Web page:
‘On to the next one,’ says Pakistan’s three-time world record holding footballer

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Hajra Khan, Pakistan's Football Team Captain, after an Equal Playing Field (ELF) football match in Lyon, France, where she bagged her second and third world record. July 1st, 2019 (Photo by ELF)
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A photo of participating players after the world’s longest football match ever played in Lyon, France, and the football game with most nationalities participating. July 1st, 2019 (Photo by ELF)
Updated 01 August 2019

‘On to the next one,’ says Pakistan’s three-time world record holding footballer

  • Hajra Khan, Pakistan’s women football team captain, says her world records give hope to aspiring Pakistani athletes
  • Khan is the only Pakistani to hold three sporting world records

Islamabad, July 29th, 2019 — Hajra Khan, Pakistan’s women’s football team captain has already made history in Pakistan by holding not one, not two, but three Guinness World Records, and has her eyes set firmly on the next one. 
Originally from Karachi, Khan began playing football in her early teens and was selected for the national football team in 2009. In 2014, she became women’s team captain. 
“Growing up I didn’t really think I would win any world records,” Hajra Khan, 25, told Arab News. “Playing in the world cup, wasn’t a possibility because of the condition of football in Pakistan — it’s not a very athlete-friendly country.”
Khan said a world record wasn’t on the cards when she was still dreaming of a professional career in football. She had four aims when she decided to pursue it seriously, she said; to be the best player in the country, to play on the national team, to become team captain and to play in Europe.
But she is humbled she said, to now have three sporting world records under her belt.
“It’s an absolute honor more than anything so far,” Khan told Arab News.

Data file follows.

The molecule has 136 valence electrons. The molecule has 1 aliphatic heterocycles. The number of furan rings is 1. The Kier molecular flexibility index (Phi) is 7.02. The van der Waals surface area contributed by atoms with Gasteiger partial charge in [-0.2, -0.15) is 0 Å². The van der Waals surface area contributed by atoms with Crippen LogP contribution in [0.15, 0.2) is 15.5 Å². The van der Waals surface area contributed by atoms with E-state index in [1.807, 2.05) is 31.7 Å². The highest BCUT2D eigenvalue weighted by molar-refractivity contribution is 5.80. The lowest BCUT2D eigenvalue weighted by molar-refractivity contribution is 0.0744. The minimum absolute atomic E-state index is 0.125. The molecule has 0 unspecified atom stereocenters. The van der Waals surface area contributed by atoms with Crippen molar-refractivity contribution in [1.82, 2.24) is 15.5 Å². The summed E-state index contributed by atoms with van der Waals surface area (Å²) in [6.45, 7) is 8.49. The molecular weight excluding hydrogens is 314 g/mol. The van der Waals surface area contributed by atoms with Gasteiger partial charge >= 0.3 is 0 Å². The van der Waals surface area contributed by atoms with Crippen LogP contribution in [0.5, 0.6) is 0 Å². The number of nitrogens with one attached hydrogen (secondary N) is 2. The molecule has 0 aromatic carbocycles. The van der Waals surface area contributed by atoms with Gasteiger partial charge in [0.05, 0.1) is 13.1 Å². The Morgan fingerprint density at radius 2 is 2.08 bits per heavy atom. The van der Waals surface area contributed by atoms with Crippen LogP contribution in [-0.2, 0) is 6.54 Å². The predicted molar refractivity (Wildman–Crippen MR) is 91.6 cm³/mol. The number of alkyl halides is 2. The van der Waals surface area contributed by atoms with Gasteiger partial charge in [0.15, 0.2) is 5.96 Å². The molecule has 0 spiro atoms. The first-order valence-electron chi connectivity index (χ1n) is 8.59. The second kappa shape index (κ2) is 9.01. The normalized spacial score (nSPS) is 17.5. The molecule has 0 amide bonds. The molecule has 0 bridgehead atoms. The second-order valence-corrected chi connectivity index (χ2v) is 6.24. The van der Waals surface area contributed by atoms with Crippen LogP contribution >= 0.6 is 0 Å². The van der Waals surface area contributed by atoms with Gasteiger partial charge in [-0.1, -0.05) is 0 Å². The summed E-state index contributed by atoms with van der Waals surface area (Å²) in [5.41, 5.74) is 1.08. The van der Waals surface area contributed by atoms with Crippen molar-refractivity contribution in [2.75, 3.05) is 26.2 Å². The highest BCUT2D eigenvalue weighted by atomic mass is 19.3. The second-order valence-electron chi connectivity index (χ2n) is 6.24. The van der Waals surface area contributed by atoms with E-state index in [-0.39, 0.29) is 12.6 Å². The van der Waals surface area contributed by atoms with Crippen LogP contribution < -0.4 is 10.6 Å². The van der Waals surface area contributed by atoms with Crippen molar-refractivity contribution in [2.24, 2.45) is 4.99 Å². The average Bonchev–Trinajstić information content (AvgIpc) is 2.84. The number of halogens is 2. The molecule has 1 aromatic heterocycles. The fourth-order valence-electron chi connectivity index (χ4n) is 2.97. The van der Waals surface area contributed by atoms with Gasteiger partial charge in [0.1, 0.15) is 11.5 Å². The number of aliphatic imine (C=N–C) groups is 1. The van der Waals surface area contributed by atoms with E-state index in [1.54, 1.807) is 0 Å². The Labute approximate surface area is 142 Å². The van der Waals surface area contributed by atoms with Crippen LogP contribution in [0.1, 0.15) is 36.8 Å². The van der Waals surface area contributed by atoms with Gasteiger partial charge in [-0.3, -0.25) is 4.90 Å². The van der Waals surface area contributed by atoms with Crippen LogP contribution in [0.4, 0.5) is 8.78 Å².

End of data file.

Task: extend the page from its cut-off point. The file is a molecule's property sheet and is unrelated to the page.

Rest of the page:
Khan’s first world record was won in Jordan last year for scoring a goal in the lowest altitude football match ever played in the world. 
“We hiked around Jordan for 90 km, camping in deserts and cities, and ending our trek at the Dead Sea, which is the lowest level on earth... 340 meters below sea level,” she said, and added, “I scored for the winning team and that was the first world record I accomplished.”
The achievement reinvigorated the star football player with an energy that had been wavering after years of witnessing the faltering state of women’s football in the country. A lack of funding, management and infrastructure kept the sport from growing, and development had remained dormant for half a decade.
“I didn’t have a lot of hope for football in Pakistan, but (the first world record) woke up a lot of passion that I had for personal development,” Khan told Arab News. “I was ready to take on the world...my confidence was sky- high.”
And the community of fellow sporting world record-holders into which she is now inducted, she said, is tight-knit and as passionate about setting new records.
“It is such a tight community of players from across the world, we are always talking about the next world record we are going to break,” Khan said.
Her next two world records came simultaneously late last month in France.
In a 69 hour long, five-a-side match with the Equal Playing Field (ELF) initiative which began on June 28th and ended July 1st in Lyon, going on for almost three straight days, Khan unlocked world records for the longest running football game ever played to date, and for playing a football game with the highest number of nationalities participating. 
ELF is a non-profit organization in France looking to promote female participation in soccer, and registration for the multi-nationality game was open to players from across the globe.
“On to the next one,” Khan said, but did not divulge what she was planning. She added, “I’ll probably...be the only Pakistani playing that world record.”